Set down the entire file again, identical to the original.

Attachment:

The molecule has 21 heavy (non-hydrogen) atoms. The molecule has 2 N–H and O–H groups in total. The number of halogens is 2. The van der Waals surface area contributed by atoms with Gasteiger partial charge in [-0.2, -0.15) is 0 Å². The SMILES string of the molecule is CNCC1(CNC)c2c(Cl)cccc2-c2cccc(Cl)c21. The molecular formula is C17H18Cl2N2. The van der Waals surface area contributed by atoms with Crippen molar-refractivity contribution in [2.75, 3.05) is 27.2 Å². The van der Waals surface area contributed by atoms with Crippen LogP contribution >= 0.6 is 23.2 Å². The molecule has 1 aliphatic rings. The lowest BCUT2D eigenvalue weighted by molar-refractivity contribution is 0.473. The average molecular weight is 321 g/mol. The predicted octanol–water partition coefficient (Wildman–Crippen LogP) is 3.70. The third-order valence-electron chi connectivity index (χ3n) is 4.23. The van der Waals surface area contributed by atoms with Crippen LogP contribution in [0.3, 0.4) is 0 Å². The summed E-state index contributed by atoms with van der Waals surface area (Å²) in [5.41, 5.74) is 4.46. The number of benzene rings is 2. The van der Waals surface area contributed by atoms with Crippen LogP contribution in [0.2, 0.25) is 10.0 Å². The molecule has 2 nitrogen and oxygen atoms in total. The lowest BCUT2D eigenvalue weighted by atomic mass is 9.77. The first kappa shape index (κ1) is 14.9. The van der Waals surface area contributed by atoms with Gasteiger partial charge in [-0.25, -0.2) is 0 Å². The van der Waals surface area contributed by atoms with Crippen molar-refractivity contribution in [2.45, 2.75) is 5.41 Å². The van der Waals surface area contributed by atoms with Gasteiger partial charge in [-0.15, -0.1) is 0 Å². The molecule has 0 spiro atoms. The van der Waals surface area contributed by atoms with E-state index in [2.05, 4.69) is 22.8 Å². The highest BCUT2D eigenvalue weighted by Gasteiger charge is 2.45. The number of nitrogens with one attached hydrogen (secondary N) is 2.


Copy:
The molecule has 21 heavy (non-hydrogen) atoms. The molecule has 2 N–H and O–H groups in total. The number of halogens is 2. The van der Waals surface area contributed by atoms with Gasteiger partial charge in [-0.2, -0.15) is 0 Å². The SMILES string of the molecule is CNCC1(CNC)c2c(Cl)cccc2-c2cccc(Cl)c21. The molecular formula is C17H18Cl2N2. The van der Waals surface area contributed by atoms with Crippen molar-refractivity contribution in [2.75, 3.05) is 27.2 Å². The van der Waals surface area contributed by atoms with Crippen LogP contribution >= 0.6 is 23.2 Å². The molecule has 1 aliphatic rings. The lowest BCUT2D eigenvalue weighted by molar-refractivity contribution is 0.473. The average molecular weight is 321 g/mol. The predicted octanol–water partition coefficient (Wildman–Crippen LogP) is 3.70. The third-order valence-electron chi connectivity index (χ3n) is 4.23. The van der Waals surface area contributed by atoms with Crippen LogP contribution in [0.3, 0.4) is 0 Å². The summed E-state index contributed by atoms with van der Waals surface area (Å²) in [5.41, 5.74) is 4.46. The number of benzene rings is 2. The van der Waals surface area contributed by atoms with Crippen LogP contribution in [0.2, 0.25) is 10.0 Å². The molecule has 2 nitrogen and oxygen atoms in total. The lowest BCUT2D eigenvalue weighted by atomic mass is 9.77. The first kappa shape index (κ1) is 14.9. The van der Waals surface area contributed by atoms with Gasteiger partial charge in [-0.25, -0.2) is 0 Å². The van der Waals surface area contributed by atoms with Crippen molar-refractivity contribution in [2.45, 2.75) is 5.41 Å². The van der Waals surface area contributed by atoms with Gasteiger partial charge in [-0.15, -0.1) is 0 Å². The molecule has 0 spiro atoms. The van der Waals surface area contributed by atoms with E-state index in [2.05, 4.69) is 22.8 Å². The highest BCUT2D eigenvalue weighted by Gasteiger charge is 2.45. The number of nitrogens with one attached hydrogen (secondary N) is 2.